Conferences and Workshops

The Sulzberger Distinguished Lecture Presents Diane Whitmore Schanzenbach - "How We are Underinvesting in Kids (and what we can do about it)"

A growing literature has documented the large and persistent impact of increasing investments in children — from income support programs, to educational investments, to health coverage. Yet, we persistently spend too little on children, especially the poorest. The results are bad for children and bad for our economy. Diane Schanzenbach presents the case for investing more in children and provides policy solutions.

Sulzberger Colloquium January 30: Romeo & Juliet in the Digital Age, Using Mobile Devices to Track Teen Romance - featuring Marta Tienda, PhD

The Duke Center for Child and Family Policy presents the Sulzberger Colloquium: Romeo & Juliet in the Digital Age: Using Mobile Devices to Track Teen Romance, featuring Marta Tienda, January 30, 12:00 to 1:30 PM, Sanford Building, Rhodes Conference Room. Lunch will be served. Please register so that we order enough catering for all attendees. Once deemed frivolous, transitory experiences, adolescent romantic relationships are now recognized as key milestones in adolescent development and precursors to healthy adult partnerships. Mobile technologies are appealing for administering surveys to youth because they align with their communication habits and can capture relationship dynamics prospectively. The mDiary Study of Romantic Relationships provides substantive insights about the complexity and fluidity of teen romantic liaisons as well as methodological lessons for survey researchers.

DUPRI co-sponsors February 25 "Big Data for Development" Seminar with Haishan Fu, Director, World Bank Development Data Group

Dr. Fu leads and coordinates the development and implementation of the World Bank's development data agenda. She has been an active leader of the global statistical community, having served or currently serving as a member of the U.N. Secretary-General's Independent Expert Advisory Group on Data Revolution for Sustainable Development; as a Council Member of the International Statistical Institute; and Co-Chair of the Global Steering Committee of the Global Strategy to Improve Agricultural and Rural Statistics, among others.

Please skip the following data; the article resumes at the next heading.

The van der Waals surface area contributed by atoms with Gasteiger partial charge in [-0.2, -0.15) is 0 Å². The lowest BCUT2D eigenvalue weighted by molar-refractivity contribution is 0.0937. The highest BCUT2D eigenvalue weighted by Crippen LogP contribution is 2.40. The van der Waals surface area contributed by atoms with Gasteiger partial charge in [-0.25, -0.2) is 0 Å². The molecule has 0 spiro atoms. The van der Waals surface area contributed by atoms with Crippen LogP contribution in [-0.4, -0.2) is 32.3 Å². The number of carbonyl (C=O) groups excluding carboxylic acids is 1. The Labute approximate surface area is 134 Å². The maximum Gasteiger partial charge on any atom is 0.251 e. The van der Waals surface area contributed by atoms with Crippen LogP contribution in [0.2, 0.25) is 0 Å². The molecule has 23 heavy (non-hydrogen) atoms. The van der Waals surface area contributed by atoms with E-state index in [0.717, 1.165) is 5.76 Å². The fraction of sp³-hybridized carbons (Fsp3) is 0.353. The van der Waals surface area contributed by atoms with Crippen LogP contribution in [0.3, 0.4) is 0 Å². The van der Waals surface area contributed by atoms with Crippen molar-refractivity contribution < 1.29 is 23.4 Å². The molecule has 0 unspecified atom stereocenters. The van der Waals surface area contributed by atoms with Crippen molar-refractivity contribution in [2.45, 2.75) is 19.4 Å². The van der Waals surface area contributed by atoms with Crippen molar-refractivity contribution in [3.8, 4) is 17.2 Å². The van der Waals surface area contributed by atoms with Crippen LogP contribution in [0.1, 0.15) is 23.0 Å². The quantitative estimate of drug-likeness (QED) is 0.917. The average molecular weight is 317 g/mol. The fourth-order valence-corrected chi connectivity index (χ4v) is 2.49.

Duke DataScience Offers 6 Learning Opportunities Beginning January 23, 2020

These sessions offer the opportunity to dive deeper into topics and target diverse units at Duke: from those that desire a broad understanding of what is possible with data science, and those who wish to use data-science tools (software) without a need for deep understanding of underlying methodology, to those who desire a rigorous technical proficiency of the details and methodology of data science.  Anyone in the Duke community is welcome to join, there is no fee to attend, and no prior experience is necessary.

Martin Luther King Commemorative Events

Over the next few days, people across the nation will engage in numerous celebrations to honor the life and legacy of Dr. Martin Luther King, Jr., a visionary leader of the civil rights movement who transformed the social justice landscape through his commitment to service, community and nonviolence. In a 1966 speech that Dr. King gave to the Second National Convention of the Medical Committee for Human Rights in Chicago, he said, “Of all the forms of inequality, injustice in health care is the most shocking and inhumane.”  Promoting the awareness of health care disparities, addressing current challenges, exploring solutions, and our role in eliminating them are essential to Duke Health’s mission and align with Dr. King’s vision.

Magda Cerda, Population Health, NYU to speak on Simulating the Bounds on Plausibility: Using agent-based models to estimate the impact of high-risk and population-based approaches to reduce firearm violence

Magdalena Cerdá, DrPH MPH, is the Director of the NYU Center for Opioid Epidemiology and Policy, and Associate Professor in the Department of Population Health at NYU Langone Health. In this talk, Dr. Cerdá will present findings from a study where she and colleagues used agent-based models to simulate the potential impact of expanding firearms denial criteria (an approach focused on high-risk groups) and increasing the price of firearms (an approach aimed at the whole population, regardless of risk) on rates of firearm violence. The talk will include a discussion of the implications of high-risk versus population-based approaches to prevention of leading public health problems such as firearm violence.

DUPRI's William Pan, Associate Professor of Global Environmental Health, speaks at CPC's Interdisciplinary Research Seminar on October 4, 2019

On Friday, October 4, DUPRI's  William Pan will present “Dying for Gold: Health, Environmental, and Social impacts of Artisanal Gold Mining” as part of the Carolina Population Series 2019-2020 Interdisciplinary Research Seminar Series.